The MSPCA Fights Back – Joins Animal Protection Groups Suing the USDA For Access to Records

On February 3, 2017, the United States Department of Agriculture (USDA) removed thousands of inspection and enforcement reports from a database on its website. In doing so, the USDA restricted immediate access to documents pertaining to animals, industries, and facilities regulated by the Animal Welfare Act (AWA). Simply put, this action endangers the lives of animals.

On Monday, February 13th the MSPCA, along with a number of animal protection groups filed a federal lawsuit in the U.S. District Court for the District of Columbia to compel the USDA to return to its website all records required to be publicly available related to its licensed facilities— “puppy mills,” laboratories, roadside zoos, traveling shows, and other facilities that confine and use animals covered under the AWA.
Read the complaint here.

Your voice makes a difference:

Take Action: Contact Your Congressional Delegation & the USDA

Donate to help the MSPCA’s legal challenge:

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ElephantsHow do the MSPCA and other advocacy groups use this information?
Animal advocacy groups, including the MSPCA, used the information that was available on the USDA website to know whether animals are receiving the basic standards of care outlined in the AWA. Without these documents, there is no easily accessible public record of, for example, animals being malnourished, neglected, or directly abused at USDA-regulated entities. There is no longer a timely way to ensure that the USDA is doing its job.

The MSPCA used information available on the USDA website to advocate for animal protection legislation. We used the online reports to educate the public and lawmakers both about the condition of animals covered under the AWA, and the USDA’s implementation and enforcement of the law. Removal of ready access to the records makes these efforts much more difficult. For example, if a law prohibited pet shops from selling animals that came from from businesses with recent AWA violations, it would now not be possible for the public, a regulated entity, or enforcement agency to immediately access this information and ensure compliance with the law.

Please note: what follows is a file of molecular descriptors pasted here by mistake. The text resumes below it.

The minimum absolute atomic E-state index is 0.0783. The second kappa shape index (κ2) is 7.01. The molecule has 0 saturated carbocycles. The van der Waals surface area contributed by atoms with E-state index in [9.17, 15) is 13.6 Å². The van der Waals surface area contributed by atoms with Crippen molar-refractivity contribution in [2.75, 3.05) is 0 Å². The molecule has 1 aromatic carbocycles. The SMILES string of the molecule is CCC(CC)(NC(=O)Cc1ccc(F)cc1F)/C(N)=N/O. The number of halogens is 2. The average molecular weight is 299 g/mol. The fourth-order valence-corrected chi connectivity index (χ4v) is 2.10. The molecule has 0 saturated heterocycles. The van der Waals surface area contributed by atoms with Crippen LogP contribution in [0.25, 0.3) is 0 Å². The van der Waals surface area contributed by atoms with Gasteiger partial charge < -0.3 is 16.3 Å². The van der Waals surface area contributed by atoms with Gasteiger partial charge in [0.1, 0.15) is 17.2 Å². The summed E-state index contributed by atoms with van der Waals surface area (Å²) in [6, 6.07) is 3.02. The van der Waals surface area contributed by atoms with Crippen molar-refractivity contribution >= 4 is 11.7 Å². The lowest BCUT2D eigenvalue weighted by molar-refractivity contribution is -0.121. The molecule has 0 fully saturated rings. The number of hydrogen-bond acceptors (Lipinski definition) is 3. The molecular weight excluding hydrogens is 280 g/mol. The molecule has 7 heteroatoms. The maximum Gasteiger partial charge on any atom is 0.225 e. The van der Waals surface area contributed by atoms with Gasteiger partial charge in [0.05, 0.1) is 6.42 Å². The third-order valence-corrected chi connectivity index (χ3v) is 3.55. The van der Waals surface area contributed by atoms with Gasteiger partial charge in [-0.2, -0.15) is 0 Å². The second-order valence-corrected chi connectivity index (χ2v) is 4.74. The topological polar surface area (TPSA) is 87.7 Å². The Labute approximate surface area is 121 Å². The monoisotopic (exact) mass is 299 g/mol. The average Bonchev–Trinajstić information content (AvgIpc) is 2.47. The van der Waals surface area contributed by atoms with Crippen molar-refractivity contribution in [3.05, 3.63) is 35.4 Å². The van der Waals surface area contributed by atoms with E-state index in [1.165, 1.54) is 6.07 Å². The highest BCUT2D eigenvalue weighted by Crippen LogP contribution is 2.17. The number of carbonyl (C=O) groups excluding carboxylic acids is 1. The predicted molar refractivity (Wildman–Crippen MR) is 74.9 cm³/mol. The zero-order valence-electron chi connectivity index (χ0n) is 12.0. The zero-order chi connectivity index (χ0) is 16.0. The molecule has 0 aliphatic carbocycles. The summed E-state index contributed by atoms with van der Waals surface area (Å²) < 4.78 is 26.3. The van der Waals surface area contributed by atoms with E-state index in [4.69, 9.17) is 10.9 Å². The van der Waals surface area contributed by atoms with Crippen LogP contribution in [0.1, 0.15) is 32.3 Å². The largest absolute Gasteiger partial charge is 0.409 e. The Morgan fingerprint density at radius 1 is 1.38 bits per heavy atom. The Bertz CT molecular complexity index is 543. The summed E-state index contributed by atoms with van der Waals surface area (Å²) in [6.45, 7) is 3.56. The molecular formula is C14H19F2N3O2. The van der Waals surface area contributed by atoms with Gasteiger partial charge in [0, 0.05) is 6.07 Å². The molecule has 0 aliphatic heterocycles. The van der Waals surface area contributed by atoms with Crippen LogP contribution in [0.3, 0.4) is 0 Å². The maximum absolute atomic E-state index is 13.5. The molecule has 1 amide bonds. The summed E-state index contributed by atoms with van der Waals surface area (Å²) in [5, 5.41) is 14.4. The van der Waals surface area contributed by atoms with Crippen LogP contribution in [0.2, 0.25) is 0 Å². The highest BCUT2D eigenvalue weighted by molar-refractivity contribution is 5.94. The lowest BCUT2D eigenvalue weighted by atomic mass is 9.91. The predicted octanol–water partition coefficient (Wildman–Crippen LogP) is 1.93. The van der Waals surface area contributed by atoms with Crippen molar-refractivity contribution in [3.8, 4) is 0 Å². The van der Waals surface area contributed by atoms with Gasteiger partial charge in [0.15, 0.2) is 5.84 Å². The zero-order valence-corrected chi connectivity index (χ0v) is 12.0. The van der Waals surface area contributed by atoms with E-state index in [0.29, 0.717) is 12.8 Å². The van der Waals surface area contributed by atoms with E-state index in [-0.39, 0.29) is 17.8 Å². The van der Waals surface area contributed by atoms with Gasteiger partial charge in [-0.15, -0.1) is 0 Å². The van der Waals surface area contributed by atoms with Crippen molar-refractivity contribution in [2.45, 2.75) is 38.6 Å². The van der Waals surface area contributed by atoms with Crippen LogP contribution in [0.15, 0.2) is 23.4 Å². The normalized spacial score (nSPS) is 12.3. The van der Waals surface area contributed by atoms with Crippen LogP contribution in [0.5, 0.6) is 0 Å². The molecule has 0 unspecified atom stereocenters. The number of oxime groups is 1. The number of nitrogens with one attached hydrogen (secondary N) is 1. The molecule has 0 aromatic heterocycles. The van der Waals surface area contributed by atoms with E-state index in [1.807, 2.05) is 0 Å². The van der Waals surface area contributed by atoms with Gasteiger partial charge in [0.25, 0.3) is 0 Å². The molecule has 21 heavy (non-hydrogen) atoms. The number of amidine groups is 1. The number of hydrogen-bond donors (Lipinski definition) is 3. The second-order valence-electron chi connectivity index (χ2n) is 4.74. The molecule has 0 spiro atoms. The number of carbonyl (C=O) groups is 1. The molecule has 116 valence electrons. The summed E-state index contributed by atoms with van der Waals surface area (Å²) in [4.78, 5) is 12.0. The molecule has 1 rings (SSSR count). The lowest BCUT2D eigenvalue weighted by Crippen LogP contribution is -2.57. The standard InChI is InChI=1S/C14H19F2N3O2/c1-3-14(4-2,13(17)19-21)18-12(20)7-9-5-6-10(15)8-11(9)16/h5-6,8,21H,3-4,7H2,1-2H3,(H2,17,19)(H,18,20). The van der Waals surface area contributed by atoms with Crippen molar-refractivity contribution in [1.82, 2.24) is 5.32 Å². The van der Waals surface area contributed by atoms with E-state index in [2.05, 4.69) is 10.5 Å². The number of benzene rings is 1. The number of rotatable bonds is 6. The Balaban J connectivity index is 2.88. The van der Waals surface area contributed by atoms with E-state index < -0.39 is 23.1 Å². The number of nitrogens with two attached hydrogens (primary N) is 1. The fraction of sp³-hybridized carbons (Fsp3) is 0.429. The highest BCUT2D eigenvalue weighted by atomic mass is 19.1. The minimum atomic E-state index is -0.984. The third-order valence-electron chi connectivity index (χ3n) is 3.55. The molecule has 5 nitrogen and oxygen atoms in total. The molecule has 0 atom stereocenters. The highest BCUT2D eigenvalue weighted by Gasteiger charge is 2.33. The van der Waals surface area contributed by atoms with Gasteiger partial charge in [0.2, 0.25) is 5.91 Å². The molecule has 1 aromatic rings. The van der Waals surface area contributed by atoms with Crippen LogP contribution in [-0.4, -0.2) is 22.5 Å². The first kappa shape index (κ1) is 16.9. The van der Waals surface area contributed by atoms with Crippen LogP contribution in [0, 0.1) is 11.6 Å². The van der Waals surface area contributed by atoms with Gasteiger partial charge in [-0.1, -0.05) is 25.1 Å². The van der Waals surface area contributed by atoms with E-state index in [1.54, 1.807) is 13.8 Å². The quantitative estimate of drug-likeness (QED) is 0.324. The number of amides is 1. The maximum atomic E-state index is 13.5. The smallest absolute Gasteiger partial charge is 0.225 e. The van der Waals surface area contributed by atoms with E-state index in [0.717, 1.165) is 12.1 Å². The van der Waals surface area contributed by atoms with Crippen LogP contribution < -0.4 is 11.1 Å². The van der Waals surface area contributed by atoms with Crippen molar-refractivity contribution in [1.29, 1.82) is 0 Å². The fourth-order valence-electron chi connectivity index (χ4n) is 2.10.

Many other important issues also rely on the accessibility of these records. Recently, many Massachusetts municipalities have passed bans restricting the use of animals in traveling shows, such as circuses. Local ordinances like these require access to inspection records that document the way animals such as elephants, tigers, and lions are treated in circuses and other traveling shows, helping to make a case for banning circuses to protect the animals’ welfare.

What information did the USDA remove?
The information previously available on the USDA’s website gave the public the immediate ability to read about facilities and licensees regulated by the AWA. The public could search, for example, a licensed circus and review its inspection reports from recent years to learn about whether that circus complied with AWA regulations and whether or not it had been cited for violating any standards, such as failing to give animals adequate veterinary care. Consumers could also search for records regarding other AWA-regulated entities such as research facilities and commercial animal dealers.

What will this lawsuit accomplish?
The lawsuit seeks to compel the USDA to affirmatively disclose the records the MSPCA and other plaintiffs contend it had no right to remove in the first place. The lawsuit asserts that the sudden February 3 removal of these documents was illegal because the Freedom of Information Act (FOIA) requires agencies to proactively post frequently-requested records on their websites. The USDA itself has acknowledged that inspection reports were the most frequently requested records before they were made available online years ago. This lawsuit seeks to compel the USDA to put the records back online, in public view, where they belong.

What does this mean for animal protection?
Not having these documents available online means a greater struggle in passing legislation that would protect animals. While the USDA has maintained that records will be available through a Freedom of Information Act (FOIA) request, these requests are costly to the public, and it can take the USDA months —even years —to respond to these requests. Without these records, there is virtually no transparency around animal-related industries covered by the Animal Welfare Act. According to the USDA’s most recent annual FOIA report, it can take as long as 836 days—i.e., more than two years—to process a “simple” FOIA request, and up to 157 days for an expedited one.

What can I do?
Your voice makes a difference:

Take Action to contact your federal delegation in Congress and the USDA

Donate to help the MSPCA’s legal challenge:

Donate Now

Read more:

Read a letter from Massachusetts animal organizations to the USDA urging these records be put back on the website

USDA Removes Animal Welfare Reports From Its Website
New York Times, February 3, 2017

USDA abruptly purges animal welfare information from its website
Washington Post, February 3, 2017

U.S. Animal Abuse Records Deleted—What We Stand to Lose
National Geographic, February 6, 2017